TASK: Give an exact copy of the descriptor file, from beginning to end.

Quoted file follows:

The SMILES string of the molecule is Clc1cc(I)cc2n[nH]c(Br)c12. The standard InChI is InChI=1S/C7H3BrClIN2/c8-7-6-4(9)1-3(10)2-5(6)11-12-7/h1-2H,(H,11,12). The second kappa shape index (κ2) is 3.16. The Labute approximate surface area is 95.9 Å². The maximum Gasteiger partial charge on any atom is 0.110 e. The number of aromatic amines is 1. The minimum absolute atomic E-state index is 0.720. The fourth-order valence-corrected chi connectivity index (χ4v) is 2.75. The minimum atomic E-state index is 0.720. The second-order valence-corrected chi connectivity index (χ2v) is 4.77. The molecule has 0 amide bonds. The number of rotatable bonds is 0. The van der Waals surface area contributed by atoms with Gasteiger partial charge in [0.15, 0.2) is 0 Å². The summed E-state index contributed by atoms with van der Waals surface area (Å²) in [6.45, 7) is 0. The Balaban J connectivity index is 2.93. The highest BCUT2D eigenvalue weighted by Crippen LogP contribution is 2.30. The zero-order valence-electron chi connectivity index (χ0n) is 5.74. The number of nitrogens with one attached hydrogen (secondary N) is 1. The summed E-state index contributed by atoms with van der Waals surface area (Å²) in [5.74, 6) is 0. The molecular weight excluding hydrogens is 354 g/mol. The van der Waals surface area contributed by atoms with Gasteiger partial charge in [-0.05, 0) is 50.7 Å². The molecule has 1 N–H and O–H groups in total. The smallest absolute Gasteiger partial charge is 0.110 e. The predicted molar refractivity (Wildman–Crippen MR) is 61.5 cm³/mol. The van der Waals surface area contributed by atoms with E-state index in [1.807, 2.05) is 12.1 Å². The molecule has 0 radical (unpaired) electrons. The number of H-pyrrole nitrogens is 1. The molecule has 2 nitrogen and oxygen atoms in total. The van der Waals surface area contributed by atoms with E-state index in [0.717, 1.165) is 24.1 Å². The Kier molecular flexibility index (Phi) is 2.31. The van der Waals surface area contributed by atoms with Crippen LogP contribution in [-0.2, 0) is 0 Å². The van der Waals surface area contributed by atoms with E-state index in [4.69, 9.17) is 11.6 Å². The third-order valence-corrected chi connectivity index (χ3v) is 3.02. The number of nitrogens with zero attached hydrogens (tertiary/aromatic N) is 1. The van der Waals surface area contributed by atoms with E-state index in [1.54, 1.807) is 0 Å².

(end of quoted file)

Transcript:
The SMILES string of the molecule is Clc1cc(I)cc2n[nH]c(Br)c12. The standard InChI is InChI=1S/C7H3BrClIN2/c8-7-6-4(9)1-3(10)2-5(6)11-12-7/h1-2H,(H,11,12). The second kappa shape index (κ2) is 3.16. The Labute approximate surface area is 95.9 Å². The maximum Gasteiger partial charge on any atom is 0.110 e. The number of aromatic amines is 1. The minimum absolute atomic E-state index is 0.720. The fourth-order valence-corrected chi connectivity index (χ4v) is 2.75. The minimum atomic E-state index is 0.720. The second-order valence-corrected chi connectivity index (χ2v) is 4.77. The molecule has 0 amide bonds. The number of rotatable bonds is 0. The van der Waals surface area contributed by atoms with Gasteiger partial charge in [0.15, 0.2) is 0 Å². The summed E-state index contributed by atoms with van der Waals surface area (Å²) in [6.45, 7) is 0. The Balaban J connectivity index is 2.93. The highest BCUT2D eigenvalue weighted by Crippen LogP contribution is 2.30. The zero-order valence-electron chi connectivity index (χ0n) is 5.74. The number of nitrogens with one attached hydrogen (secondary N) is 1. The summed E-state index contributed by atoms with van der Waals surface area (Å²) in [5.74, 6) is 0. The molecular weight excluding hydrogens is 354 g/mol. The van der Waals surface area contributed by atoms with Gasteiger partial charge in [-0.05, 0) is 50.7 Å². The molecule has 1 N–H and O–H groups in total. The smallest absolute Gasteiger partial charge is 0.110 e. The predicted molar refractivity (Wildman–Crippen MR) is 61.5 cm³/mol. The van der Waals surface area contributed by atoms with E-state index in [1.807, 2.05) is 12.1 Å². The molecule has 0 radical (unpaired) electrons. The number of H-pyrrole nitrogens is 1. The molecule has 2 nitrogen and oxygen atoms in total. The van der Waals surface area contributed by atoms with E-state index in [0.717, 1.165) is 24.1 Å². The Kier molecular flexibility index (Phi) is 2.31. The van der Waals surface area contributed by atoms with Crippen LogP contribution in [-0.2, 0) is 0 Å². The van der Waals surface area contributed by atoms with E-state index in [4.69, 9.17) is 11.6 Å². The third-order valence-corrected chi connectivity index (χ3v) is 3.02. The number of nitrogens with zero attached hydrogens (tertiary/aromatic N) is 1. The van der Waals surface area contributed by atoms with E-state index in [1.54, 1.807) is 0 Å².